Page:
You Need Vitamin D to Live. How Could This Woman Survive With None in Her Blood?

You Need Vitamin D to Live. How Could This Woman Survive With None in Her Blood?

In 1992, a 33-year-old Lebanese woman had just immigrated to Canada and went to see a doctor. She was hunched over, and had limited mobility in her lower back, neck, shoulders and hips. Her doctor, Raymond Lewkonia at the University of Calgary, diagnosed her with ankylosing spondylitis, a medical condition that causes vertebrae in her spine to fuse, and thought that was it.

Then, about eight years later, the woman had a series of fractures in her ribs, feet, left arm and right hip. Her doctor had her take vitamin D supplements, but they had no effect: Lab tests revealed that she didn’t have any vitamin D circulating around in her blood.

That seemed impossible. Some vitamin D, after all, is thought to be essential for maintaining bone health, and taking supplements after a bone injury or fracture is commonly used to expedite the healing process. Why was none of this vital substance in the woman’s system?

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A medical geneticist who looked at this case, Dr. Patrick Ferreira, suspected that a binding protein that partners with vitamin D to get in and around the body — or a lack of it — might have something to do with this medical mystery. But losing the ability to transport vitamin D would be lethal to humans, according to what doctors conventionally know.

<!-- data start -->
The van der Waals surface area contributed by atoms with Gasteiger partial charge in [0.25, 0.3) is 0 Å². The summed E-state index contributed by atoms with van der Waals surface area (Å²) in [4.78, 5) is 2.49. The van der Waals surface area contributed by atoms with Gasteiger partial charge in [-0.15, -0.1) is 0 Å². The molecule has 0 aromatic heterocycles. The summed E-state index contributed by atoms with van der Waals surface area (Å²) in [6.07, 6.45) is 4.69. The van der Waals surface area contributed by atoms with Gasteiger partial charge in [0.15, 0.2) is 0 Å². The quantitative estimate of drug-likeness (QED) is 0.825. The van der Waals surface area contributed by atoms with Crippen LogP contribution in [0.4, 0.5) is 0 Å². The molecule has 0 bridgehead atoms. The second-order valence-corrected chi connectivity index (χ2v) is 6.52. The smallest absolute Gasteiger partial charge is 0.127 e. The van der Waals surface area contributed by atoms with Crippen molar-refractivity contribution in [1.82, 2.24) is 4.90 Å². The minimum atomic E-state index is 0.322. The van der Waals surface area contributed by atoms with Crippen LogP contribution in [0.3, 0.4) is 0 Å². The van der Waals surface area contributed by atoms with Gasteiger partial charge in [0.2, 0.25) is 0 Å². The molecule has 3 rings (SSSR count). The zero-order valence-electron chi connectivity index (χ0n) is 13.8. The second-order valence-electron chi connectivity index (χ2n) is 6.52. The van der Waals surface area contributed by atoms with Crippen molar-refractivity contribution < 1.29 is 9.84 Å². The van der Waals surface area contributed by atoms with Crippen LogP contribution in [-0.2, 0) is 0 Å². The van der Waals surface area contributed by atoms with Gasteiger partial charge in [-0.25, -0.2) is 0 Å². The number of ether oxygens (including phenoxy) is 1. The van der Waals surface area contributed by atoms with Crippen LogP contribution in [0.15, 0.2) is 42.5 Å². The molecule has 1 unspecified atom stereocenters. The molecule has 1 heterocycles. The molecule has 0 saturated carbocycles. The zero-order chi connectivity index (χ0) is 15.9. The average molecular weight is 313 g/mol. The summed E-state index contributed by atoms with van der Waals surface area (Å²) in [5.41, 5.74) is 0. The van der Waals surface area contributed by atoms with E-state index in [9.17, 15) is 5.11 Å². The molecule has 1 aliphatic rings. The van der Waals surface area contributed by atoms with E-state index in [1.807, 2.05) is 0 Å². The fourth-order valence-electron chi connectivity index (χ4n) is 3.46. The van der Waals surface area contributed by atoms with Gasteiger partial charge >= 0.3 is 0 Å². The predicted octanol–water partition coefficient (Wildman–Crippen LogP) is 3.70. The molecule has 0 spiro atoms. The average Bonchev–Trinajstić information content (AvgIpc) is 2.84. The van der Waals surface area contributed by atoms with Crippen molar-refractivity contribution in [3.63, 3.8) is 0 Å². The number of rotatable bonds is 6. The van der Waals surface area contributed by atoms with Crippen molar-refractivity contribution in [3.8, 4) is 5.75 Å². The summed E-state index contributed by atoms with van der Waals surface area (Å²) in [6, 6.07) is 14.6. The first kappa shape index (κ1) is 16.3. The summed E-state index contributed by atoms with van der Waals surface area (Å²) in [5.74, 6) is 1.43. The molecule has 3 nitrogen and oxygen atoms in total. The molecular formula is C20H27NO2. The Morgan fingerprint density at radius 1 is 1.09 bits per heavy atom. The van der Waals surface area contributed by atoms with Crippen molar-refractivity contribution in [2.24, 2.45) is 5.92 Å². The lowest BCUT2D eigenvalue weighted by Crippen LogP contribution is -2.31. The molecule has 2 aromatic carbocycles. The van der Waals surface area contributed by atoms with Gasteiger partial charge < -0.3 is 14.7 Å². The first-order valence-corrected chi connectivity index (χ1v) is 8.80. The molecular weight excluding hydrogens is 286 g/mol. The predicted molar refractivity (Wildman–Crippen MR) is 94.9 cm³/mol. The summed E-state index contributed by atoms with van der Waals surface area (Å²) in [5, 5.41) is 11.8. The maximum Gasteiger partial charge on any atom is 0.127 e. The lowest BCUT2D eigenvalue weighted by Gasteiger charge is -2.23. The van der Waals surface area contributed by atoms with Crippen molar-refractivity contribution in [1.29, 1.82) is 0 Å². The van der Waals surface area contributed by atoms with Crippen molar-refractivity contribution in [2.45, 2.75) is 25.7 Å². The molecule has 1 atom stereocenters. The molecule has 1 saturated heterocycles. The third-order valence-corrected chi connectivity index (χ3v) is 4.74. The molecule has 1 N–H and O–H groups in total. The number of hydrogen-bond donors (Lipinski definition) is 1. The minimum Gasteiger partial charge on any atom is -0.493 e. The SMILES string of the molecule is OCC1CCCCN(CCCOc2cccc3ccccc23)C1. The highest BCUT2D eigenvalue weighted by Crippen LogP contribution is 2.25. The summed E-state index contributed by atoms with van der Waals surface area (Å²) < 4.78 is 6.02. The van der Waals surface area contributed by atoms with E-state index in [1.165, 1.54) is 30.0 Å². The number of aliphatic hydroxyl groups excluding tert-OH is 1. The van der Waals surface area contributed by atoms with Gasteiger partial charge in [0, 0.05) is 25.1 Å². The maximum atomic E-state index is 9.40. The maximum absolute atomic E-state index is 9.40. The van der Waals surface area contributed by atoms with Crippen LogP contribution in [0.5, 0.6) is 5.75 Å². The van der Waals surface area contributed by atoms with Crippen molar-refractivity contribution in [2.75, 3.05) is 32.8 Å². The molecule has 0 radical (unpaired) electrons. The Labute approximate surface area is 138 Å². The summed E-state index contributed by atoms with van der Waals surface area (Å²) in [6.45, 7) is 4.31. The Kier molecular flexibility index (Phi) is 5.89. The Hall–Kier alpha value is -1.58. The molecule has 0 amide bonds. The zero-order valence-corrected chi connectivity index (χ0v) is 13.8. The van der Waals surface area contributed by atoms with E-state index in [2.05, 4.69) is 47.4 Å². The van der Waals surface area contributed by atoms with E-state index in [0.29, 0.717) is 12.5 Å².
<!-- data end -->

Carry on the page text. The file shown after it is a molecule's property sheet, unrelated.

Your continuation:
Dr. Ferreira set out to test his hypothesis, but had trouble confirming that the vitamin D binding protein was indeed missing in the woman’s system. He and others sent blood samples to labs in Europe and Vancouver, but these tests — which can be unreliable — came back saying that binding protein levels were normal. When Dr. Ferreira retired, he passed the patient’s case to his colleague, Dr. Julien Marcadier, a clinical geneticist at Alberta Children’s Hospital Research Institute, now the lead author of a case report published last month in The New England Journal of Medicine.

Fortunately for Dr. Marcadier, researchers at the University of Washington in Seattle had just developed a more sensitive method of detecting the protein.

Dr. Andrew Hoofnagle and his colleagues agreed to examine the blood sample, and found that there was no vitamin D in her blood, or any vitamin D binding protein.

“When you think about the biology of vitamin D,” Dr. Hoofnagle said, “that shouldn’t work. That person should not be alive.”

Martin Hewison, a molecular endocrinologist at the University of Birmingham in England, who was not involved in the study, says that this case is the first of its kind.

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